The Taff Trail follows the course of the River Taff from the Welsh Capital into spellbinding scenery and through the heart of the Brecon Beacons National Park.
The 55-mile (89-kilometer) route begins from Cardiff Bay and journeys north along pretty riverside paths, old railway railway lines, serene canal towpaths, forest roads, and rugged mountain passes to finish in Brecon.
The trail utilizes a closed branch of the Taff Vale Railway and of the Glamorganshire Canal; both built in the 18th and 19th centuries to transport coal and iron ore to the docks at Cardiff and Barry.
Highlights along the way include: Cardiff Castle, a stunning site with a 2,000-year history; Castell Coch, the fairytale castle of Wales; The Rocking Stone, a glacial boulder surrounded by a stone circle; Pontsarn Viaduct, which was built in the 1860s; Pontsticill Reservoir, a vast water store situated in picturesque surroundings; the beautiful Blaen y Glyn waterfalls; the Monmouthshire and Brecon Canal; the Usk Valley; Brecon Castle, a magnificent Gothic structure in the heart of the national park; plus more.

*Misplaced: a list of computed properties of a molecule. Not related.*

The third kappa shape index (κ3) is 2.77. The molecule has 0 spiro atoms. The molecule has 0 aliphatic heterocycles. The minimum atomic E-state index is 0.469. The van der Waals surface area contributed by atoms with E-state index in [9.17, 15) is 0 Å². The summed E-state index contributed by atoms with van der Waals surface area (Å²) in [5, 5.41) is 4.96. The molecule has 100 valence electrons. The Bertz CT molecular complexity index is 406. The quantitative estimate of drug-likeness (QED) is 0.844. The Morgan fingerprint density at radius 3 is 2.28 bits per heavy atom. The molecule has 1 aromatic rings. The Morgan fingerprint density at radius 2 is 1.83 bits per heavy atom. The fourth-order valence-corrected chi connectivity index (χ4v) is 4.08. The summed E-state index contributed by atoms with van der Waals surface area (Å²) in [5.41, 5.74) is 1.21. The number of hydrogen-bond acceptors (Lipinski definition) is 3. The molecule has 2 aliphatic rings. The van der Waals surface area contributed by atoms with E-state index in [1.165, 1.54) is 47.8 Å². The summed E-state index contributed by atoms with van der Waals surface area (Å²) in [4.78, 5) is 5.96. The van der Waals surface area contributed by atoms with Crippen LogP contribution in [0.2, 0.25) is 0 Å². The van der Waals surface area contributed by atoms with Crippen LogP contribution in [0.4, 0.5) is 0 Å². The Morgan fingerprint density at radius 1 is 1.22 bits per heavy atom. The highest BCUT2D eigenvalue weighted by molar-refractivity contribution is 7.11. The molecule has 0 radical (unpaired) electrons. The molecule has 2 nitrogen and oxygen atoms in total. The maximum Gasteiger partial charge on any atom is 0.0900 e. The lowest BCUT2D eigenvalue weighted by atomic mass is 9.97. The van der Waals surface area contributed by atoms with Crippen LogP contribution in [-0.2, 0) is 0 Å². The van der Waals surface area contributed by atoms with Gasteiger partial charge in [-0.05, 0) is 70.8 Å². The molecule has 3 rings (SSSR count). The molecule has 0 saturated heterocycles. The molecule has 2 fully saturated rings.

The most common way to walk the trail is from south to north (as per this Collection). However, there is no reason why you can't hike the other way.
In this Collection, we split the route into four stages. Of course, you can split up each stage into as many days as you are comfortable with. You can also walk any single stage, or a couple of stages, in isolation.